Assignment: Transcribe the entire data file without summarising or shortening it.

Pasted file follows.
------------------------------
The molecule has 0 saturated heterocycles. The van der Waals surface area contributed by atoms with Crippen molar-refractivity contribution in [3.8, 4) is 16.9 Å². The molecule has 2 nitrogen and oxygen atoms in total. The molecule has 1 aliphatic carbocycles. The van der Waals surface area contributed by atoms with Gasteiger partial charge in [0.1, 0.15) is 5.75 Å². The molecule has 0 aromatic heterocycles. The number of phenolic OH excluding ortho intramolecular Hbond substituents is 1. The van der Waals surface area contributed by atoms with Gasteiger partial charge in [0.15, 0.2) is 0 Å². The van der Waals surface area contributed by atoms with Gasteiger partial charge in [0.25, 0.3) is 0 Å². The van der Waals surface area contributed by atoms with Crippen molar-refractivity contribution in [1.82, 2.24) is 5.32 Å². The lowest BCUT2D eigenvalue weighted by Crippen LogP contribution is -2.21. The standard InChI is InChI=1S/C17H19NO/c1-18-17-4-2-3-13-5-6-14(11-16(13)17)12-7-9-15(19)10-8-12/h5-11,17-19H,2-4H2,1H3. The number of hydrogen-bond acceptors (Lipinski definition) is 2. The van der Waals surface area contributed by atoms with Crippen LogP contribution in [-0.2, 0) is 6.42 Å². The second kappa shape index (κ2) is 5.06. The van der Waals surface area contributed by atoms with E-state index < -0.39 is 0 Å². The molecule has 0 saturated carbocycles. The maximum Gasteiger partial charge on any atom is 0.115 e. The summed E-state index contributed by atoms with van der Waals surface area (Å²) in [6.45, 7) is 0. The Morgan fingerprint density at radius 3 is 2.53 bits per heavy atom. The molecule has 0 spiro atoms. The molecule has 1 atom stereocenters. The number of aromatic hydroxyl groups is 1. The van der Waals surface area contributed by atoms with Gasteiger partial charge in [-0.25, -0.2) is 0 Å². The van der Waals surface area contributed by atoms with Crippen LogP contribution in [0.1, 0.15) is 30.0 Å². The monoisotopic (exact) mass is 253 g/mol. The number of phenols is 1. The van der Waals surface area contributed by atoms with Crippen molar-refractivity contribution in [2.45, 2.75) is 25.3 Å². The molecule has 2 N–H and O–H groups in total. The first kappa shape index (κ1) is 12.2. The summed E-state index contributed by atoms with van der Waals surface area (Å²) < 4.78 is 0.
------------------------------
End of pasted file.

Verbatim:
The molecule has 0 saturated heterocycles. The van der Waals surface area contributed by atoms with Crippen molar-refractivity contribution in [3.8, 4) is 16.9 Å². The molecule has 2 nitrogen and oxygen atoms in total. The molecule has 1 aliphatic carbocycles. The van der Waals surface area contributed by atoms with Gasteiger partial charge in [0.1, 0.15) is 5.75 Å². The molecule has 0 aromatic heterocycles. The number of phenolic OH excluding ortho intramolecular Hbond substituents is 1. The van der Waals surface area contributed by atoms with Gasteiger partial charge in [0.15, 0.2) is 0 Å². The van der Waals surface area contributed by atoms with Gasteiger partial charge in [0.25, 0.3) is 0 Å². The van der Waals surface area contributed by atoms with Crippen molar-refractivity contribution in [1.82, 2.24) is 5.32 Å². The lowest BCUT2D eigenvalue weighted by Crippen LogP contribution is -2.21. The standard InChI is InChI=1S/C17H19NO/c1-18-17-4-2-3-13-5-6-14(11-16(13)17)12-7-9-15(19)10-8-12/h5-11,17-19H,2-4H2,1H3. The number of hydrogen-bond acceptors (Lipinski definition) is 2. The van der Waals surface area contributed by atoms with Crippen LogP contribution in [-0.2, 0) is 6.42 Å². The second kappa shape index (κ2) is 5.06. The van der Waals surface area contributed by atoms with E-state index < -0.39 is 0 Å². The molecule has 0 saturated carbocycles. The maximum Gasteiger partial charge on any atom is 0.115 e. The summed E-state index contributed by atoms with van der Waals surface area (Å²) in [6.45, 7) is 0. The Morgan fingerprint density at radius 3 is 2.53 bits per heavy atom. The molecule has 0 spiro atoms. The molecule has 1 atom stereocenters. The number of aromatic hydroxyl groups is 1. The van der Waals surface area contributed by atoms with Gasteiger partial charge in [-0.25, -0.2) is 0 Å². The van der Waals surface area contributed by atoms with Crippen LogP contribution in [0.1, 0.15) is 30.0 Å². The monoisotopic (exact) mass is 253 g/mol. The number of phenols is 1. The van der Waals surface area contributed by atoms with Crippen molar-refractivity contribution in [2.45, 2.75) is 25.3 Å². The molecule has 2 N–H and O–H groups in total. The first kappa shape index (κ1) is 12.2. The summed E-state index contributed by atoms with van der Waals surface area (Å²) < 4.78 is 0.